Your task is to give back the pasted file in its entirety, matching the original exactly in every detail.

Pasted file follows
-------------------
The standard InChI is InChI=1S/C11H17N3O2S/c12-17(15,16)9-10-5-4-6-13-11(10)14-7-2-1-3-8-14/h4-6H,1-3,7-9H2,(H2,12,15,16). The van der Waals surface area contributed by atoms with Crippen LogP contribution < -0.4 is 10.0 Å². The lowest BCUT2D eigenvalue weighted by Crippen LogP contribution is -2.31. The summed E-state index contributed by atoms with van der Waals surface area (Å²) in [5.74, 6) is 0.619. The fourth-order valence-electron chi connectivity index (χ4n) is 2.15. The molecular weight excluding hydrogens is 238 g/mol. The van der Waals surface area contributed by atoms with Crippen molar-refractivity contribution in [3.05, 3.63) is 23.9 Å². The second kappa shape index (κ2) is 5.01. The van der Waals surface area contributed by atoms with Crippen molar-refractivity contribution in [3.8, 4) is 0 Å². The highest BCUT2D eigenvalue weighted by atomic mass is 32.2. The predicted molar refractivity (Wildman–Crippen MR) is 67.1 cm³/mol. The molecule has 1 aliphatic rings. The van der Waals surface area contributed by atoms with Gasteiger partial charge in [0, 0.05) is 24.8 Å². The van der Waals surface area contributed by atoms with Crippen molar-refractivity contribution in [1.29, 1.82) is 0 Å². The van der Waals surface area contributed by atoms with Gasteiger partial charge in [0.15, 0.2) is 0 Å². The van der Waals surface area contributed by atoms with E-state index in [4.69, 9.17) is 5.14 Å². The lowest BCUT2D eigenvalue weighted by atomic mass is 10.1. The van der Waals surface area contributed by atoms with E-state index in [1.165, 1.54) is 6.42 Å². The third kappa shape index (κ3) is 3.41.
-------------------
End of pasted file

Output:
The standard InChI is InChI=1S/C11H17N3O2S/c12-17(15,16)9-10-5-4-6-13-11(10)14-7-2-1-3-8-14/h4-6H,1-3,7-9H2,(H2,12,15,16). The van der Waals surface area contributed by atoms with Crippen LogP contribution < -0.4 is 10.0 Å². The lowest BCUT2D eigenvalue weighted by Crippen LogP contribution is -2.31. The summed E-state index contributed by atoms with van der Waals surface area (Å²) in [5.74, 6) is 0.619. The fourth-order valence-electron chi connectivity index (χ4n) is 2.15. The molecular weight excluding hydrogens is 238 g/mol. The van der Waals surface area contributed by atoms with Crippen molar-refractivity contribution in [3.05, 3.63) is 23.9 Å². The second kappa shape index (κ2) is 5.01. The van der Waals surface area contributed by atoms with Crippen molar-refractivity contribution in [3.8, 4) is 0 Å². The highest BCUT2D eigenvalue weighted by atomic mass is 32.2. The predicted molar refractivity (Wildman–Crippen MR) is 67.1 cm³/mol. The molecule has 1 aliphatic rings. The van der Waals surface area contributed by atoms with Gasteiger partial charge in [0, 0.05) is 24.8 Å². The van der Waals surface area contributed by atoms with Crippen molar-refractivity contribution in [1.29, 1.82) is 0 Å². The van der Waals surface area contributed by atoms with Gasteiger partial charge in [0.15, 0.2) is 0 Å². The van der Waals surface area contributed by atoms with E-state index in [4.69, 9.17) is 5.14 Å². The lowest BCUT2D eigenvalue weighted by atomic mass is 10.1. The van der Waals surface area contributed by atoms with E-state index in [1.165, 1.54) is 6.42 Å². The third kappa shape index (κ3) is 3.41.